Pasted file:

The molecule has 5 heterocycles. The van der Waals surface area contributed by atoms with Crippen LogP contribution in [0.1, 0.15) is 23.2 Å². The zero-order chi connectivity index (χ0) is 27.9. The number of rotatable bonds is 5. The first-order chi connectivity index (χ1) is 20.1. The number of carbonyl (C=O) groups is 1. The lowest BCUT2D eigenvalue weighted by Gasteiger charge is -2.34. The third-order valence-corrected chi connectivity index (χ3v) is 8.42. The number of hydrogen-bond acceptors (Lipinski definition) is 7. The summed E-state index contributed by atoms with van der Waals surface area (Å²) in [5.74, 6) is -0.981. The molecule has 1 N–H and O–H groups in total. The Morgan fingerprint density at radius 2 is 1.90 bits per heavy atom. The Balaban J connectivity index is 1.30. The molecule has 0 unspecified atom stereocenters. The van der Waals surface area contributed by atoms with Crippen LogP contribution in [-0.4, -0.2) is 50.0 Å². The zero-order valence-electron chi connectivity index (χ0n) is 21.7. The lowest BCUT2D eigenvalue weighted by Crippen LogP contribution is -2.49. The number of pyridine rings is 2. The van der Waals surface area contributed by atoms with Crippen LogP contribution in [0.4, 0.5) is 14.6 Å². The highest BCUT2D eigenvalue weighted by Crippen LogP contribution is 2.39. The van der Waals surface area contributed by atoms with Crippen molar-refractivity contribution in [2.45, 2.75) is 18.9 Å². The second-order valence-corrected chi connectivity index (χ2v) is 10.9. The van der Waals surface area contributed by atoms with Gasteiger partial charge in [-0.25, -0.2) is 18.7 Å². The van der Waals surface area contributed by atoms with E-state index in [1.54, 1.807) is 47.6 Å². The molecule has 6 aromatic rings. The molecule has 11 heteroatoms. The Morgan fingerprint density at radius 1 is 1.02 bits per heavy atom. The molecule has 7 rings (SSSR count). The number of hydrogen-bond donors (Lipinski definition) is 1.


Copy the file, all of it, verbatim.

The molecule has 5 heterocycles. The van der Waals surface area contributed by atoms with Crippen LogP contribution in [0.1, 0.15) is 23.2 Å². The zero-order chi connectivity index (χ0) is 27.9. The number of rotatable bonds is 5. The first-order chi connectivity index (χ1) is 20.1. The number of carbonyl (C=O) groups is 1. The lowest BCUT2D eigenvalue weighted by Gasteiger charge is -2.34. The third-order valence-corrected chi connectivity index (χ3v) is 8.42. The number of hydrogen-bond acceptors (Lipinski definition) is 7. The summed E-state index contributed by atoms with van der Waals surface area (Å²) in [5.74, 6) is -0.981. The molecule has 1 N–H and O–H groups in total. The Morgan fingerprint density at radius 2 is 1.90 bits per heavy atom. The Balaban J connectivity index is 1.30. The molecule has 0 unspecified atom stereocenters. The van der Waals surface area contributed by atoms with Crippen LogP contribution in [-0.4, -0.2) is 50.0 Å². The zero-order valence-electron chi connectivity index (χ0n) is 21.7. The lowest BCUT2D eigenvalue weighted by Crippen LogP contribution is -2.49. The number of pyridine rings is 2. The van der Waals surface area contributed by atoms with Crippen LogP contribution in [0.4, 0.5) is 14.6 Å². The highest BCUT2D eigenvalue weighted by Crippen LogP contribution is 2.39. The van der Waals surface area contributed by atoms with Crippen molar-refractivity contribution in [2.45, 2.75) is 18.9 Å². The second-order valence-corrected chi connectivity index (χ2v) is 10.9. The van der Waals surface area contributed by atoms with Gasteiger partial charge in [-0.25, -0.2) is 18.7 Å². The van der Waals surface area contributed by atoms with E-state index in [1.54, 1.807) is 47.6 Å². The molecule has 6 aromatic rings. The molecule has 11 heteroatoms. The Morgan fingerprint density at radius 1 is 1.02 bits per heavy atom. The molecule has 7 rings (SSSR count). The number of hydrogen-bond donors (Lipinski definition) is 1.